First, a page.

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Staging Memory, Staging StrifeEmpire and Civil War in the Octavia$
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Lauren Donovan Ginsberg

Print publication date: 2017

Print ISBN-13: 9780190275952

Published to Oxford Scholarship Online: December 2016

DOI: 10.1093/acprof:oso/9780190275952.001.0001

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PRINTED FROM OXFORD SCHOLARSHIP ONLINE (oxford.universitypressscholarship.com). (c) Copyright Oxford University Press, 2021. All Rights Reserved. An individual user may print out a PDF of a single chapter of a monograph in OSO for personal use. date: 23 July 2021

Populus, Princeps, and The Poetics of Civil War

Populus, Princeps, and The Poetics of Civil War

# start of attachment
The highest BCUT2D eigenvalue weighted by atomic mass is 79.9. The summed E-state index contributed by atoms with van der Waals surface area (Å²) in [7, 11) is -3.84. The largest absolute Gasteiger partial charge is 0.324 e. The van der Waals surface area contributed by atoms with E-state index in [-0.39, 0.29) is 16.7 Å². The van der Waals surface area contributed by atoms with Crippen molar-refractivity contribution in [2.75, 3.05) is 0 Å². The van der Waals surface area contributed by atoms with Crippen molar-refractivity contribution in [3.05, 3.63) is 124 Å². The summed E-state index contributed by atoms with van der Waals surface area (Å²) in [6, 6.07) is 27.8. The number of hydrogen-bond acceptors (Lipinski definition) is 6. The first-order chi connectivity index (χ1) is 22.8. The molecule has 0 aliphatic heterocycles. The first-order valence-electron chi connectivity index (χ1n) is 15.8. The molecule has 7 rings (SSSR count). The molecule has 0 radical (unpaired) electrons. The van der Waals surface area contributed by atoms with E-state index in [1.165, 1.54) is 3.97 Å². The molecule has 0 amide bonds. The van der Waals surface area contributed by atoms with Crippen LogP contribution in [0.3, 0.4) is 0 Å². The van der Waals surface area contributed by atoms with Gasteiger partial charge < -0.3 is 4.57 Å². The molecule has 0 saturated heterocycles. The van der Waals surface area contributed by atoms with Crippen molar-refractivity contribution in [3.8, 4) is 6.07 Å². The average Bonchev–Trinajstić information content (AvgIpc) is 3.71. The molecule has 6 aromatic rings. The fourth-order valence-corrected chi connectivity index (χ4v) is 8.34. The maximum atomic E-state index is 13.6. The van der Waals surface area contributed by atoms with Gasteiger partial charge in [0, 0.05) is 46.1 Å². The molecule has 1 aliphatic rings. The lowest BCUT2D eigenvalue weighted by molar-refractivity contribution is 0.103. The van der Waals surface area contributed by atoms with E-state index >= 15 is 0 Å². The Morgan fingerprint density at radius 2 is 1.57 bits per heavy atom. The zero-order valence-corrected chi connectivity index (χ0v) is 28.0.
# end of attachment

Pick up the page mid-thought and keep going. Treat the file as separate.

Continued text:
Chapter:
(p.115) 4} Populus, Princeps, and The Poetics of Civil War
Source:
Staging Memory, Staging Strife
Author(s):

Lauren Donovan Ginsberg

Publisher:
Oxford University Press
DOI:10.1093/acprof:oso/9780190275952.003.0005

This chapter moves from Nero’s relationships with his family to that with his people in the context of the revolts of 62 C.E. Though modern historians often treat these riots as insignificant, the Octavia uses this rare example of popular revolution under Nero to suggest a more pervasive discord within the state that was ready to plunge Rome once more into civil war. Through the use of a pre-existing vocabulary of civil strife and allusions to programmatic moments in previous works of civil war poetry such as the Aeneid’s first simile, Lucan’s opening book, and Horace’s Odes and Epodes, the playwright turns the popular riots for Octavia into a full-fledged civil war between citizens and emperor that threatens to destroy the city. In doing so, the play manipulates literary memory in order to bring the politics of Neronian Rome into dialogue with the Roman revolutions of the late Republic.

Keywords:   62 c.e., Octavia, Lucan, Aeneid, Horace, civil war, Roman people/populus Romanus

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